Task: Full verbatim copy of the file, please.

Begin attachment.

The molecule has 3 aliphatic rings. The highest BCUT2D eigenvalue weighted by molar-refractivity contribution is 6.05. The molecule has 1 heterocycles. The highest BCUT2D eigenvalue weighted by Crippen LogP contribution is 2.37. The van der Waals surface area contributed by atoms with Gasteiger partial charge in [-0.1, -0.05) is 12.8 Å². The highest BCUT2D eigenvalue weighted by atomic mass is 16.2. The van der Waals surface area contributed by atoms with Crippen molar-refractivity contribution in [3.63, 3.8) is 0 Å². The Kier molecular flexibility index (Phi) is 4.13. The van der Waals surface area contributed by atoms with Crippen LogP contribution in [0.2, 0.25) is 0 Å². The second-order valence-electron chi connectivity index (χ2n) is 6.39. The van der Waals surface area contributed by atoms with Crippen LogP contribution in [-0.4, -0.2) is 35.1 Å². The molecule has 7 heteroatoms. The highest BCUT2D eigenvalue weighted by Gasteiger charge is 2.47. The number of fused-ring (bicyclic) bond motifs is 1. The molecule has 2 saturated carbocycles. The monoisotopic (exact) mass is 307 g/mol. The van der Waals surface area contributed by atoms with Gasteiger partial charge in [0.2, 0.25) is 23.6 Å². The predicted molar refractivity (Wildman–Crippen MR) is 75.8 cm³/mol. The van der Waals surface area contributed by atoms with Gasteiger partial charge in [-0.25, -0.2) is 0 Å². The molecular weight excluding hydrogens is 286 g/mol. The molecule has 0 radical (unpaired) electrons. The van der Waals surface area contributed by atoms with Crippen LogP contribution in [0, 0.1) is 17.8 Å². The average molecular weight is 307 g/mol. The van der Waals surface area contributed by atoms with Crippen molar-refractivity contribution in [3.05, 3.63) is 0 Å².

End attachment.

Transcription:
The molecule has 3 aliphatic rings. The highest BCUT2D eigenvalue weighted by molar-refractivity contribution is 6.05. The molecule has 1 heterocycles. The highest BCUT2D eigenvalue weighted by Crippen LogP contribution is 2.37. The van der Waals surface area contributed by atoms with Gasteiger partial charge in [-0.1, -0.05) is 12.8 Å². The highest BCUT2D eigenvalue weighted by atomic mass is 16.2. The van der Waals surface area contributed by atoms with Crippen molar-refractivity contribution in [3.63, 3.8) is 0 Å². The Kier molecular flexibility index (Phi) is 4.13. The van der Waals surface area contributed by atoms with Crippen LogP contribution in [0.2, 0.25) is 0 Å². The second-order valence-electron chi connectivity index (χ2n) is 6.39. The van der Waals surface area contributed by atoms with Crippen LogP contribution in [-0.4, -0.2) is 35.1 Å². The molecule has 7 heteroatoms. The highest BCUT2D eigenvalue weighted by Gasteiger charge is 2.47. The number of fused-ring (bicyclic) bond motifs is 1. The molecule has 2 saturated carbocycles. The monoisotopic (exact) mass is 307 g/mol. The van der Waals surface area contributed by atoms with Gasteiger partial charge in [0.2, 0.25) is 23.6 Å². The predicted molar refractivity (Wildman–Crippen MR) is 75.8 cm³/mol. The van der Waals surface area contributed by atoms with Gasteiger partial charge in [-0.25, -0.2) is 0 Å². The molecular weight excluding hydrogens is 286 g/mol. The molecule has 0 radical (unpaired) electrons. The van der Waals surface area contributed by atoms with Crippen LogP contribution in [0, 0.1) is 17.8 Å². The average molecular weight is 307 g/mol. The van der Waals surface area contributed by atoms with Crippen molar-refractivity contribution in [3.05, 3.63) is 0 Å².